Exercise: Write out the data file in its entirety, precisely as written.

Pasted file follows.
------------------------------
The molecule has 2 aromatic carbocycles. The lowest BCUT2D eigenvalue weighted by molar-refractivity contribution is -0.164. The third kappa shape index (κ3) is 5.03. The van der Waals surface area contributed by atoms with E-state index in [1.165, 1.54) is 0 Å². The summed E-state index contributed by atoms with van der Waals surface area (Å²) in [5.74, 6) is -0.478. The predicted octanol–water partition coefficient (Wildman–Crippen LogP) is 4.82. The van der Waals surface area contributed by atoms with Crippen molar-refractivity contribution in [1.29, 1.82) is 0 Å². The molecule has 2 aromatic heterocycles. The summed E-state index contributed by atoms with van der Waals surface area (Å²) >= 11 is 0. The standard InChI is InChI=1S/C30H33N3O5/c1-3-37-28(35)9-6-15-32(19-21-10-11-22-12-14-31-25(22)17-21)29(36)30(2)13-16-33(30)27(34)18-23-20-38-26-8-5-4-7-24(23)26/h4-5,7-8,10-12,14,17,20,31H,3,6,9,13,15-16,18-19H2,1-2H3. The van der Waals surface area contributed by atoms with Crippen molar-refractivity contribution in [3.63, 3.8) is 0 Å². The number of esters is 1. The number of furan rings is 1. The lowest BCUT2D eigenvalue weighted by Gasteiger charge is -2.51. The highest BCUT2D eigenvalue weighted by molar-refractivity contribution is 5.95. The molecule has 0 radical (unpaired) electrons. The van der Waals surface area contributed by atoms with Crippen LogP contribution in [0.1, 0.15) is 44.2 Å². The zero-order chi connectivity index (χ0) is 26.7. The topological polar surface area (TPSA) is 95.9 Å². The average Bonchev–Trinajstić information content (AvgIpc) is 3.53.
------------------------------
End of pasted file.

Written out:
The molecule has 2 aromatic carbocycles. The lowest BCUT2D eigenvalue weighted by molar-refractivity contribution is -0.164. The third kappa shape index (κ3) is 5.03. The van der Waals surface area contributed by atoms with E-state index in [1.165, 1.54) is 0 Å². The summed E-state index contributed by atoms with van der Waals surface area (Å²) in [5.74, 6) is -0.478. The predicted octanol–water partition coefficient (Wildman–Crippen LogP) is 4.82. The van der Waals surface area contributed by atoms with Crippen molar-refractivity contribution in [1.29, 1.82) is 0 Å². The molecule has 2 aromatic heterocycles. The summed E-state index contributed by atoms with van der Waals surface area (Å²) >= 11 is 0. The standard InChI is InChI=1S/C30H33N3O5/c1-3-37-28(35)9-6-15-32(19-21-10-11-22-12-14-31-25(22)17-21)29(36)30(2)13-16-33(30)27(34)18-23-20-38-26-8-5-4-7-24(23)26/h4-5,7-8,10-12,14,17,20,31H,3,6,9,13,15-16,18-19H2,1-2H3. The van der Waals surface area contributed by atoms with Crippen molar-refractivity contribution in [3.63, 3.8) is 0 Å². The number of esters is 1. The number of furan rings is 1. The lowest BCUT2D eigenvalue weighted by Gasteiger charge is -2.51. The highest BCUT2D eigenvalue weighted by molar-refractivity contribution is 5.95. The molecule has 0 radical (unpaired) electrons. The van der Waals surface area contributed by atoms with Crippen LogP contribution in [0.1, 0.15) is 44.2 Å². The zero-order chi connectivity index (χ0) is 26.7. The topological polar surface area (TPSA) is 95.9 Å². The average Bonchev–Trinajstić information content (AvgIpc) is 3.53.